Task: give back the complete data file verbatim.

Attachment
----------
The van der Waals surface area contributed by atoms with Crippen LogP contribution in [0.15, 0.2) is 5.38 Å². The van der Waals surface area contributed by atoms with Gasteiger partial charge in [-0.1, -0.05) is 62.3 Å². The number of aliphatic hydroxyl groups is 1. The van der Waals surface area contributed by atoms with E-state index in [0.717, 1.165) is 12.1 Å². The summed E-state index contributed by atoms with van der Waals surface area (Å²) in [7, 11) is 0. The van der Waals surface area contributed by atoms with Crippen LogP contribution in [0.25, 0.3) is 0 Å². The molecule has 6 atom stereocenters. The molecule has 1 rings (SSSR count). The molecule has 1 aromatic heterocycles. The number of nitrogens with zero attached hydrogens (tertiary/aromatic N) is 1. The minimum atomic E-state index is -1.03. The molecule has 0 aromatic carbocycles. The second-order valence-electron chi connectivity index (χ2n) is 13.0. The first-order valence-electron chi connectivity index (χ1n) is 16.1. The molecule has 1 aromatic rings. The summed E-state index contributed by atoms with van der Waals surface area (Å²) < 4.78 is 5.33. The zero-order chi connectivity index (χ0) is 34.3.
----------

The van der Waals surface area contributed by atoms with Crippen LogP contribution in [0.15, 0.2) is 5.38 Å². The van der Waals surface area contributed by atoms with Gasteiger partial charge in [-0.1, -0.05) is 62.3 Å². The number of aliphatic hydroxyl groups is 1. The van der Waals surface area contributed by atoms with E-state index in [0.717, 1.165) is 12.1 Å². The summed E-state index contributed by atoms with van der Waals surface area (Å²) in [7, 11) is 0. The van der Waals surface area contributed by atoms with Crippen LogP contribution in [0.25, 0.3) is 0 Å². The molecule has 6 atom stereocenters. The molecule has 1 rings (SSSR count). The molecule has 1 aromatic heterocycles. The number of nitrogens with zero attached hydrogens (tertiary/aromatic N) is 1. The minimum atomic E-state index is -1.03. The molecule has 0 aromatic carbocycles. The second-order valence-electron chi connectivity index (χ2n) is 13.0. The first-order valence-electron chi connectivity index (χ1n) is 16.1. The molecule has 1 aromatic rings. The summed E-state index contributed by atoms with van der Waals surface area (Å²) < 4.78 is 5.33. The zero-order chi connectivity index (χ0) is 34.3.